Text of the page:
The Sacrament of Holy Orders: A Sacred Calling

Posted by Fr. Don Miller, OFM on 2/19/17 7:00 AM

Sacrament of Holy Orders: Wikimedia Commons

At our Baptism, the priest anointed us with sacred chrism and said that we were now identified with Jesus in his roles as priest, prophet, and king. As a priest, we are to offer sacrifice and we do this by participating in the Eucharist, offering both ourselves and the sacrifice of Jesus to the Father. As a prophet, we are to witness to the good news bringing peace and justice to all we meet. And as a king, we are to share in Jesus’ role of ordering all things toward the Father in the Holy Spirit. This honor applies to all the baptized and is often referred to as the priesthood of the faithful. It points to the dignity all share as children of God.

But there is a sacrament that formalizes these roles in a ministerial priesthood. The roles of priest, prophet, and king become the focus and specific ministry of those who are ordained to one of three offices through the Sacrament of Holy Orders. As deacons, priests, or bishops, the ordained become part of the hierarchy of the Church and provide the human leadership of the faith-community with the gifts of God to assist and guide them.

Now, every human society or institution has a leadership structure; it’s needed for the survival of the group. The Church is no different. It has its own leadership roles which, admittedly, can, at times, be complicated and unwieldy. Being transcultural and international it can also seem lethargic and slow to respond to perceived needs, especially local or national needs. It is responsible for many nations and many cultures, all of which perceive reality in slightly different ways. This can cause tension and confusion.


Read more of my thoughts on the Sacrament of Holy Orders.


But besides being a human, political institution, the Church is also divine and has a leadership team ordained by God in roles of service. And Jesus has assured us that through the Sacrament of Holy Orders he is present to assist.

In three similar but very distinct rites, the ordained are set aside for ministry by the laying on of hands. Deacons are given the book of the Gospels as a sign of their role to proclaim the good news both at the Eucharist, where they proclaim the Gospel reading, and through charitable services to the larger community. In this latter role, they are united with the local bishop in his care for the diocese.

 

Signs and Symbols

Priests and bishops are anointed with sacred chrism and are also handed the implements of their office. Priests are handed a chalice and paten as symbols of their task to offer the gifts of the people of God. Bishops are given the book of the Gospels as a symbol of their mission to proclaim the word of God, a ring as a sign of their fidelity to the Church, the bride of Christ, and a miter (headdress) and crosier (staff) as a sign of their role as shepherds. In each case, the prayer prayed over the candidates by the ordaining bishop clearly distinguishes the roles of each office and delineates the ministries assigned to each. Signs and symbols, gestures and words that bring about the ordination of leaders for the Church.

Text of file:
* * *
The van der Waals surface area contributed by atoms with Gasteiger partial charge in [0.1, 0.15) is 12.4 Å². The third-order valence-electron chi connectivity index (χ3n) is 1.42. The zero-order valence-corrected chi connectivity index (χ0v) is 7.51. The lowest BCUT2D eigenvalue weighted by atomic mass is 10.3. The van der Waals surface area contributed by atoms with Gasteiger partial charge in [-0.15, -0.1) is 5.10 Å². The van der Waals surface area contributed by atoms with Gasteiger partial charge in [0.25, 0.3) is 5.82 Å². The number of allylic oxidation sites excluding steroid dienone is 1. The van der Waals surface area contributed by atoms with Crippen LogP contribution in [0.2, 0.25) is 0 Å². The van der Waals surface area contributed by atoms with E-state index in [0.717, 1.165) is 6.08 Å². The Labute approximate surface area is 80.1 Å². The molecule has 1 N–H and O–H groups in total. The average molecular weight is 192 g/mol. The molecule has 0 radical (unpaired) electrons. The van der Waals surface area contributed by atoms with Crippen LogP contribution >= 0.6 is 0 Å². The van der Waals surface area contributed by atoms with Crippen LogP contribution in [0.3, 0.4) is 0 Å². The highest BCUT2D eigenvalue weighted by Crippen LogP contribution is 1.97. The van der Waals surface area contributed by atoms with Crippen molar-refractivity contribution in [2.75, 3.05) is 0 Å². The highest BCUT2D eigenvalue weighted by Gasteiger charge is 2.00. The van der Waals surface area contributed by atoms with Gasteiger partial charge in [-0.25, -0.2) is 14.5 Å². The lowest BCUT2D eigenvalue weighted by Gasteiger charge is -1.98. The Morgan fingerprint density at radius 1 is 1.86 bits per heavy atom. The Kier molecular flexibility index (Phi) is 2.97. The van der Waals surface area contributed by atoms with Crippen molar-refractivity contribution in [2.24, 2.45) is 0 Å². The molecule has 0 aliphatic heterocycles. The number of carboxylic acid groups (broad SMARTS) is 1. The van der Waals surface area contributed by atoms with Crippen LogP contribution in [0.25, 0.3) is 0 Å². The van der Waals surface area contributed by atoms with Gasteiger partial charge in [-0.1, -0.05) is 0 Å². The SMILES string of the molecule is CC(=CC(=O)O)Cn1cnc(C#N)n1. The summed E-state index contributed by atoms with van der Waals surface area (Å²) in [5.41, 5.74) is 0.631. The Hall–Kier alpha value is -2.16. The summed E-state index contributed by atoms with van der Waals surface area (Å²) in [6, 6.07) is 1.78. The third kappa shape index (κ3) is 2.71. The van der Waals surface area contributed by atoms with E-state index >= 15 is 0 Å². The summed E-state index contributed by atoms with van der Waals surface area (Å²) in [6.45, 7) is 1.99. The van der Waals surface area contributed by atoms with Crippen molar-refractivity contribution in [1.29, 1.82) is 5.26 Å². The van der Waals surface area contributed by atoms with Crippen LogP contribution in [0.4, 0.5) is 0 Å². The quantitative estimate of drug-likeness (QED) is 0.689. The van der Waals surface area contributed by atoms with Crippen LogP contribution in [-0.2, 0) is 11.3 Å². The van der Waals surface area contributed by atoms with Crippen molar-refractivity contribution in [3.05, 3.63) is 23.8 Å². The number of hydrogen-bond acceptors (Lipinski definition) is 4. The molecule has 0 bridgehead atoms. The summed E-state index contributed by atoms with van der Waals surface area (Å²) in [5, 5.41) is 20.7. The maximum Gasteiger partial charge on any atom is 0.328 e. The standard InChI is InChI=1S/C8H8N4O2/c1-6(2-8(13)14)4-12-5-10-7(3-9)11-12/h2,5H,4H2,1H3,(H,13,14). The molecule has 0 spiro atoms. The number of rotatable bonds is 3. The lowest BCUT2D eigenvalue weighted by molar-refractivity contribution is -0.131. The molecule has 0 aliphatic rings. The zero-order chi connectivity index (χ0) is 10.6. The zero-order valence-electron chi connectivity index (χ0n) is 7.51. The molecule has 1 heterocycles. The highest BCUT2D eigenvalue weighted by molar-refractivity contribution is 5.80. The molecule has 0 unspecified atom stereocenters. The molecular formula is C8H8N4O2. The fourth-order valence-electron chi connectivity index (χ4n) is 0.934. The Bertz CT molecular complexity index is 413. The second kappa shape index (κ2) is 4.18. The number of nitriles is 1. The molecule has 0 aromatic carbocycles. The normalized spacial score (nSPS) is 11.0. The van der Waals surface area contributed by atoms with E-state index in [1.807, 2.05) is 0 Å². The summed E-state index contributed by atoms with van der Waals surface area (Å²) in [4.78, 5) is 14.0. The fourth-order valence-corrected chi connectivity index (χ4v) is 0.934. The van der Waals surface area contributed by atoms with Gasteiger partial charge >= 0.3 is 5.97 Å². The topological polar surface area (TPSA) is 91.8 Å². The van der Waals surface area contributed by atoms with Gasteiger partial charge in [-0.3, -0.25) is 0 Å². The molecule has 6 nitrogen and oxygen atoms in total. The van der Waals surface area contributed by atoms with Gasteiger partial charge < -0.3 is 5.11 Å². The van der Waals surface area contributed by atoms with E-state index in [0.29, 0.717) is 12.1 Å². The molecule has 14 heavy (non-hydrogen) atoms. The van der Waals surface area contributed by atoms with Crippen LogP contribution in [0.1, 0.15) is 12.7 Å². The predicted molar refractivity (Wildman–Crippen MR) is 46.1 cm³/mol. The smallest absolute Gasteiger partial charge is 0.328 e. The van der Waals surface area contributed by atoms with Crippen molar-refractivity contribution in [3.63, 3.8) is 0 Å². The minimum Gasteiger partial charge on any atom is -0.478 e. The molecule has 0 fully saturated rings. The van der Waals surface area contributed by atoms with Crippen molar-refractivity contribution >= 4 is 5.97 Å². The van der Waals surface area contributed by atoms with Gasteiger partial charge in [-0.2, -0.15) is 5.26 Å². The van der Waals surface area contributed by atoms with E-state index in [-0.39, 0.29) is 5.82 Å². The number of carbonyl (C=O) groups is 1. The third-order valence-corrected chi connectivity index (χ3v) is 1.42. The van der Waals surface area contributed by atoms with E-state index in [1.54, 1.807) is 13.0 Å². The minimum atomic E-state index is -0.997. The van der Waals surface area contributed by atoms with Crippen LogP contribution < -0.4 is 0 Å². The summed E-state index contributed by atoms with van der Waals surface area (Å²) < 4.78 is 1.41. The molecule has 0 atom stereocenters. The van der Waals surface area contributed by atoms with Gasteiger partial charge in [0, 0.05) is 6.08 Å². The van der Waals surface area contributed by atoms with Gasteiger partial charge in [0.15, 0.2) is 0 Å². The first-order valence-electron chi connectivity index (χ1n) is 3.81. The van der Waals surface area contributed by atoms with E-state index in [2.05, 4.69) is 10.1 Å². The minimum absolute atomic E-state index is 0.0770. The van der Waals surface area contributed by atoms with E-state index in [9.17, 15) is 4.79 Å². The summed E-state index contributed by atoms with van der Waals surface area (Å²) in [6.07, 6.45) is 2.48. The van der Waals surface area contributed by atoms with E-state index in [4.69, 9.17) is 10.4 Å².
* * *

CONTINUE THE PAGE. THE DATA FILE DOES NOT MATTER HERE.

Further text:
Since Holy Orders is a sacrament, Jesus has promised to be active in the lives of the ordained. Like marriage, in which Jesus is present throughout the life of the couple to strengthen and assist the man and woman as husband and wife and as parents, Jesus is with the ordained to assist and guide them in their ministries. The roles of both marriage and family and of Church leadership are important and essential to the full operation of society and the Church. God, as it were, is saying that he wants to be there too assist. So, again like marriage, the Sacrament of Holy Orders is a sacrament of vocation.

 

Various Roles

But what about monsignors, archbishops, cardinals, and the like? How do they fit into the scheme of things and into the Sacrament of Holy Orders? These are clerical titles which are often honorary and actually have little to do with the Sacrament of Holy Orders. For example, monsignors are priests who are usually given the title as a reward for some outstanding service to their diocese or because of an office they hold within the diocese. This will be far less popular in the future, since Pope Francis has taken steps to curtail the practice of giving this honorary title to anyone under 65 years of age.

Archbishops are bishops who are leaders of archdioceses but are also heads of church provinces—groupings of dioceses, usually within each state in the United States. The grouping is mainly for facilitation of common pastoral practices and to foster close relations within the group. There are a few legal obligations which the archbishop has in the province, but basically each bishop is responsible for his own diocese and answerable to the pope.

Cardinals can be laymen, deacons, priests, or bishops who have been selected by the pope to serve the Church in a special role. Most, however, are bishops. Their prime responsibility is to oversee the government of the Church upon the death of a pope and to elect a successor.

Meanwhile, they may also serve as heads of various Vatican offices, or of dioceses, or as pastors in the parishes of Rome. Presently, the “Council of Nine,” as it is called, is an international committee of cardinals formed by Pope Francis to serve him as an advisory board for Church governance and reform.


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Categories: Sacraments, holy orders